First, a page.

Jayson Werth stayed healthy and blossomed into one of the game’s best players in Philadelphia, topping five Wins Above Replacement each season from 2008-2010 while providing patience, power and speed. But no free agent signing generated more debate this past offseason than Washington’s seven-year, $126 million pact with the 32-year-old outfielder.
The controversy surrounding Werth’s deal had to do with its length — few doubted that he would rake at the beginning of his contract, but would he be worth over $20 million per year by the time Stephen Strasburg resumed racking up Ks and Bryce Harper began droppin’ bombs and blowin’ kisses in the majors?
We’re still years away from finding out the answer to that question. But there’s a more immediate concern for owners who dropped an early pick on Werth: he’s not hitting right now. Werth has a .224/.329/.391 line in 2011. Granted, Nationals Park isn’t especially friendly to right-handed hitters, decreasing offense by about three percent compared to a neutral stadium. But Werth’s production falls well short of his pre-season .263/.360/.475 ZiPS projection. Why is Werth stumbling in D.C.? Let’s take a look.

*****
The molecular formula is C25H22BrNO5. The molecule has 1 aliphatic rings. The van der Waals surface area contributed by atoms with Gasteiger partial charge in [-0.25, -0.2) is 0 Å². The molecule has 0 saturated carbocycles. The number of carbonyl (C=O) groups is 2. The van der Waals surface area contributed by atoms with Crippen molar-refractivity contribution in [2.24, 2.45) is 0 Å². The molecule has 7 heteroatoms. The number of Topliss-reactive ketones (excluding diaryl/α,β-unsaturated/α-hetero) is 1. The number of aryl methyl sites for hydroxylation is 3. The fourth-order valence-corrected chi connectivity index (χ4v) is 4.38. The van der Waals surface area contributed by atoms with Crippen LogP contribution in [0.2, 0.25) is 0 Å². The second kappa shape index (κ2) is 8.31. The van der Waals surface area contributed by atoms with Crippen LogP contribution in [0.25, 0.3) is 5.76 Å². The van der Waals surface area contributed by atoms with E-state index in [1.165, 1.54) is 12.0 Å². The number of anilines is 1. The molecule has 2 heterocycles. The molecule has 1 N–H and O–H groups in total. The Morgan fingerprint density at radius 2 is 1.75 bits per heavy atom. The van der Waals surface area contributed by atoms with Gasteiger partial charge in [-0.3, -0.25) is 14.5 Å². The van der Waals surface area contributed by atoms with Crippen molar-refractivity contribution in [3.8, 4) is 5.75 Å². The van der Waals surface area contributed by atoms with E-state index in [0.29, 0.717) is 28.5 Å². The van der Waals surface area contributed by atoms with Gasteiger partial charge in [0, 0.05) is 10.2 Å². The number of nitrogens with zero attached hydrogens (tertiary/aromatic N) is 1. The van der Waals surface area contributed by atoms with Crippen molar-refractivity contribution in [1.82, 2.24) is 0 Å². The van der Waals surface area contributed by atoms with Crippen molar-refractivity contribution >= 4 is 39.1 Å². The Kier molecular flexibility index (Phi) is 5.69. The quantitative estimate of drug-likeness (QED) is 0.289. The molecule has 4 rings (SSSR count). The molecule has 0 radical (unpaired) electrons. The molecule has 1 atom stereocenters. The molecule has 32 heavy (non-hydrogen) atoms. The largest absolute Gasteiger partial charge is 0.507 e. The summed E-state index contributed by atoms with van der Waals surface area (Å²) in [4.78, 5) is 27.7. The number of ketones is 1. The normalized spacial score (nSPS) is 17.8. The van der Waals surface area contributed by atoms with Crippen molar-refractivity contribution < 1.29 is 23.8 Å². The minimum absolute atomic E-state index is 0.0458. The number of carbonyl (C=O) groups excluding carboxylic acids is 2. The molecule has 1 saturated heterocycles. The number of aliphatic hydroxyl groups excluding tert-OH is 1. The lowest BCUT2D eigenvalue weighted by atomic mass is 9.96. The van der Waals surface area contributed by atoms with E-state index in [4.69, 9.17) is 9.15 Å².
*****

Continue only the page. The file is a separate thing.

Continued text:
One of the biggest reasons that Werth is falling short of expectations is a decrease in his power numbers. ZiPS projected him for an Isolated Power of .212, but his ISO so far sits at .167. On a related note, Werth’s ground ball rate has increased significantly this season. During his big league career, he has hit a grounder about 38 percent of the time. This year, he’s hitting grounders a little more than 45 percent of the time. Here’s his ground ball rate by pitch type in 2010 and 2011, compared to the MLB average:
Werth’s hitting many more fastballs, curveballs and changeups into the grass. That hasn’t had a negative effect on his performance against changeups, according to his Pitch Type Values, but it seemingly has hurt him against fastballs and curves.
While Werth’s uptick in ground balls is troubling, he has had some pretty lousy luck on balls put in play. His BABIP is .262, over 60 points below his career average. Werth is popping the ball up more often this season, but even so, his expected BABIP is around .320. ZiPS isn’t as optimistic, but still gives him a rest-of-season BABIP close to .300. In other words, Werth’s average won’t likely continue to languish in the low-.200s.
At the very least, Werth owners should expect his average to rebound more toward the .250+ range during this season’s second half. It’s too early to make much of his power decline. But the safe bet might be to split the difference between his current power output and his pre-season projection, expecting an ISO around .200.
Werth is hardly done, though he does need to stop chopping the ball into the ground so often if he’s going to regain elite status. Current owners should sit tight and wait for a rebound, while others should explore a trade if Werth can be had for 60 or 70 cents on the dollar.
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